Donald Cooley is a Springfield, Missouri based trial attorney and criminal defense lawyer with substantial experience handling felony kidnapping cases. Criminal defendants charged with kidnapping, a class A felony in Missouri, face serious penalties (up to life in prison). Missouri kidnapping charges present a number of unique, complex issues that necessitate an experienced criminal defense lawyer, including:
- Incidental Crimes: Kidnapping occurs when one “unlawfully removes another without his consent from the place where he or she is found or unlawfully confines another without his or her consent for a substantial period.” Since removing or confining is incidental to the commission of a number of other crimes (e.g. moving hostages in a robbery), the state often charges defendants with two serious felonies. However, Missouri case law expressly provides that the removing or confining must not be merely incidental to the commission of another offense. A Missouri criminal defense attorney experienced with handling and trying kidnapping cases is needed to persuade the prosecutor and court to dismiss the Kidnapping offense if charged in these circumstances.
- Substantial Movement: The offense of kidnapping in Missouri requires that one remove or confine an individual for a “substantial period” of time. Missouri case law is extremely complicated on what exactly constitutes a “substantial period,” and requires a criminal defense lawyer to perform a detailed analysis of the facts and discovery of your case to determine the sufficiency of the charge.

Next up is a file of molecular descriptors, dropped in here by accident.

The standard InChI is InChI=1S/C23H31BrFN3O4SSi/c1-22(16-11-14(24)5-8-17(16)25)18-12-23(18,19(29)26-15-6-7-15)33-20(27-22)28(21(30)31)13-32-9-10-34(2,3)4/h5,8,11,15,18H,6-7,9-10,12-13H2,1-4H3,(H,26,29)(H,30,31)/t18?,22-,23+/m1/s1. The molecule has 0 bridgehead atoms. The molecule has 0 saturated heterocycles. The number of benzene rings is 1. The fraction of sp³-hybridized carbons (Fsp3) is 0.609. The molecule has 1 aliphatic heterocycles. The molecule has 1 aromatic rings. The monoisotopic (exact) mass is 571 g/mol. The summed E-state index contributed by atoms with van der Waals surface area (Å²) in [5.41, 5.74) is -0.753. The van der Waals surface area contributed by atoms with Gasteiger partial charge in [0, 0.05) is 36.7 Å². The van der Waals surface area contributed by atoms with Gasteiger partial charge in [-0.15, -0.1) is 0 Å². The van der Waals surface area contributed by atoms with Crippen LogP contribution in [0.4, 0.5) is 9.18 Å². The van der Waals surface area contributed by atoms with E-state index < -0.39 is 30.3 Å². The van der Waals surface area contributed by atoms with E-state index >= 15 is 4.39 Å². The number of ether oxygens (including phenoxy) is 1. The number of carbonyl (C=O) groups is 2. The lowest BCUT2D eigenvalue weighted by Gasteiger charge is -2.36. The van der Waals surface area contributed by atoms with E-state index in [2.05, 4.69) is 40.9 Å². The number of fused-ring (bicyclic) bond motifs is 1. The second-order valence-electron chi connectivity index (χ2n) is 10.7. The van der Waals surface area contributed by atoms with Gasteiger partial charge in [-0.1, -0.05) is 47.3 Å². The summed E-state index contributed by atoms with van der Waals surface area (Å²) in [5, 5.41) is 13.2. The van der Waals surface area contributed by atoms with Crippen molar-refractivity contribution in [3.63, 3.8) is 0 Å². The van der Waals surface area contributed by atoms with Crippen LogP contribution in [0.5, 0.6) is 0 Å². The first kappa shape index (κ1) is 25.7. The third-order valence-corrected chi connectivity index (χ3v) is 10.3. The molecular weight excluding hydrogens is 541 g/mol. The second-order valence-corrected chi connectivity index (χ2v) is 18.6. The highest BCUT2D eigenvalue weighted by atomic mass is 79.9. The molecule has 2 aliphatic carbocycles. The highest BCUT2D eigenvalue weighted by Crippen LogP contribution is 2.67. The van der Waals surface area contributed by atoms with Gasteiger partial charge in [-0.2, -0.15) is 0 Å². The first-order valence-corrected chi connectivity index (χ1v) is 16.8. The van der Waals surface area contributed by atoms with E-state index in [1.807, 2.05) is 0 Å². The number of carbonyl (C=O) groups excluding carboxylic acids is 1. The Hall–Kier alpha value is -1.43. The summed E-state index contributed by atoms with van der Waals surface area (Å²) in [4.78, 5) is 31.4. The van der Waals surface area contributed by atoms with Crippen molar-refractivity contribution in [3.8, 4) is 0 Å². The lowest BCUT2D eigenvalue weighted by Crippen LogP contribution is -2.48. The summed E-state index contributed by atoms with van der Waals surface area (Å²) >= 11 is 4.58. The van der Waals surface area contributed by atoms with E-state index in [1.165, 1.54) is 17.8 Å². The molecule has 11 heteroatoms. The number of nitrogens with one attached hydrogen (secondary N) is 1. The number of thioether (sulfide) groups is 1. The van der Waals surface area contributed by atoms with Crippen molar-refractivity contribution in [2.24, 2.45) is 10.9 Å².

- Punishment Mitigation: Missouri law requires that the unlawful removal or confinement of a victim must be for one of five statutorily outlined purposes, namely for ransom, as a shield or hostage, to interfere with the performance of a government function, to facilitate the commission of a felony (but not incidentally), or to inflict personal injury or terrorize the victim. The potential punishment is dependant on what specific purpose is charged. The latter two purposes constitute a class B felony, rather than a class A, and, consequently, provide for the possibility of a plea should the facts of the case and the defendant’s wishes oblige.
- Aiding and Abetting Kidnapping: Often individuals are charged with aiding and abetting the offense of kidnapping, which is also known as accomplice liability. To be charged as an accomplice, however, one must knowingly and actively participate in the crime. Whether one’s actions constitute participation under state or federal law, requires an experienced and detailed analysis of the discovery in each case.
- Eyewitness Issues: In many kidnapping cases, as with many violent felonies, the state might attempt to prove the identity of the defendant through the use of eyewitness testimony. However, research shows, somewhat surprisingly, that eyewitness testimony is not that reliable. In fact, some research notes that their is an inverse relationship between a witness’s confidence and the reliability of his or her identification. Nonetheless, juries always overestimate the reliability of eyewitness testimony. It is, thus, extremely important that experienced criminal defense counsel is retained to aggressively cross examine an eyewitnesses to expose the unreliable nature of their identifications.
Criminal defendants charged with kidnapping in state or must retain an experienced Missouri criminal defense attorney. Donald Cooley has over 38 years of exclusive experience in criminal law and is committed to the representation of clients charged with state and federal, felony kidnapping offenses. For a free consultation and to discuss your case, contact Don today.